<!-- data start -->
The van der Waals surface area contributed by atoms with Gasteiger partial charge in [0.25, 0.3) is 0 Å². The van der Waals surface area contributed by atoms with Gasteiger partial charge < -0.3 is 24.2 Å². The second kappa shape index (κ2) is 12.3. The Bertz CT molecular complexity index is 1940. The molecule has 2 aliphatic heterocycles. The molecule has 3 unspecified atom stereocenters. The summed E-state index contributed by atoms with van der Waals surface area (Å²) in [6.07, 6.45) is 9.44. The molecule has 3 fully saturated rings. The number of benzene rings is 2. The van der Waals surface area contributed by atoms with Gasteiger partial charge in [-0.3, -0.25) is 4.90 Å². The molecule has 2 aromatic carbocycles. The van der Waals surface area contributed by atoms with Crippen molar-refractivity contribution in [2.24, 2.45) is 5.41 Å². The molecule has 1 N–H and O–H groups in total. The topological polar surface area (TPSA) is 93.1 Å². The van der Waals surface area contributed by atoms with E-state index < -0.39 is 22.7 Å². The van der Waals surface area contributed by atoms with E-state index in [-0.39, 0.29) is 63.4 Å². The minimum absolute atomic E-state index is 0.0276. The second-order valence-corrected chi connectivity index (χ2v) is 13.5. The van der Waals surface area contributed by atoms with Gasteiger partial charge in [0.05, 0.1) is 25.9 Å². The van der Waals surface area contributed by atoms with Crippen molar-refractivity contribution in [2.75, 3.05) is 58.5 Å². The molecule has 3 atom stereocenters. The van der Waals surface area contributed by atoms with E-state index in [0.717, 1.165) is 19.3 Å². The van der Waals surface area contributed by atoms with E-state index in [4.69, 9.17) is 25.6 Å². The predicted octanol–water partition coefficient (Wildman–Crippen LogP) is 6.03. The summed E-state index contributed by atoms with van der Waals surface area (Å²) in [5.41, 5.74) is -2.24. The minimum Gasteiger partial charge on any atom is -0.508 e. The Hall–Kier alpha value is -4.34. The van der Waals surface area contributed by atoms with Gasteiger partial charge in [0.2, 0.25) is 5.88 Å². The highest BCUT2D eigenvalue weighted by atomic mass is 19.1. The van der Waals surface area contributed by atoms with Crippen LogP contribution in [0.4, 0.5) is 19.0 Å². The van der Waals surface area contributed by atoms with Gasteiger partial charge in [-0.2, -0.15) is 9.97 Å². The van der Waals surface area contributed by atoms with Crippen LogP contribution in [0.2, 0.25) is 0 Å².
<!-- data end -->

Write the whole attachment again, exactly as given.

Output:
The van der Waals surface area contributed by atoms with Gasteiger partial charge in [0.25, 0.3) is 0 Å². The van der Waals surface area contributed by atoms with Gasteiger partial charge < -0.3 is 24.2 Å². The second kappa shape index (κ2) is 12.3. The Bertz CT molecular complexity index is 1940. The molecule has 2 aliphatic heterocycles. The molecule has 3 unspecified atom stereocenters. The summed E-state index contributed by atoms with van der Waals surface area (Å²) in [6.07, 6.45) is 9.44. The molecule has 3 fully saturated rings. The number of benzene rings is 2. The van der Waals surface area contributed by atoms with Gasteiger partial charge in [-0.3, -0.25) is 4.90 Å². The molecule has 2 aromatic carbocycles. The van der Waals surface area contributed by atoms with Crippen molar-refractivity contribution in [2.24, 2.45) is 5.41 Å². The molecule has 1 N–H and O–H groups in total. The topological polar surface area (TPSA) is 93.1 Å². The van der Waals surface area contributed by atoms with E-state index < -0.39 is 22.7 Å². The van der Waals surface area contributed by atoms with E-state index in [-0.39, 0.29) is 63.4 Å². The minimum absolute atomic E-state index is 0.0276. The second-order valence-corrected chi connectivity index (χ2v) is 13.5. The van der Waals surface area contributed by atoms with Gasteiger partial charge in [0.05, 0.1) is 25.9 Å². The van der Waals surface area contributed by atoms with Crippen molar-refractivity contribution in [2.75, 3.05) is 58.5 Å². The molecule has 3 atom stereocenters. The van der Waals surface area contributed by atoms with E-state index in [0.717, 1.165) is 19.3 Å². The van der Waals surface area contributed by atoms with E-state index in [4.69, 9.17) is 25.6 Å². The predicted octanol–water partition coefficient (Wildman–Crippen LogP) is 6.03. The summed E-state index contributed by atoms with van der Waals surface area (Å²) in [5.41, 5.74) is -2.24. The minimum Gasteiger partial charge on any atom is -0.508 e. The Hall–Kier alpha value is -4.34. The van der Waals surface area contributed by atoms with Gasteiger partial charge in [0.2, 0.25) is 5.88 Å². The highest BCUT2D eigenvalue weighted by atomic mass is 19.1. The van der Waals surface area contributed by atoms with Crippen LogP contribution in [0.4, 0.5) is 19.0 Å². The van der Waals surface area contributed by atoms with Gasteiger partial charge in [-0.2, -0.15) is 9.97 Å². The van der Waals surface area contributed by atoms with Crippen LogP contribution in [0.2, 0.25) is 0 Å².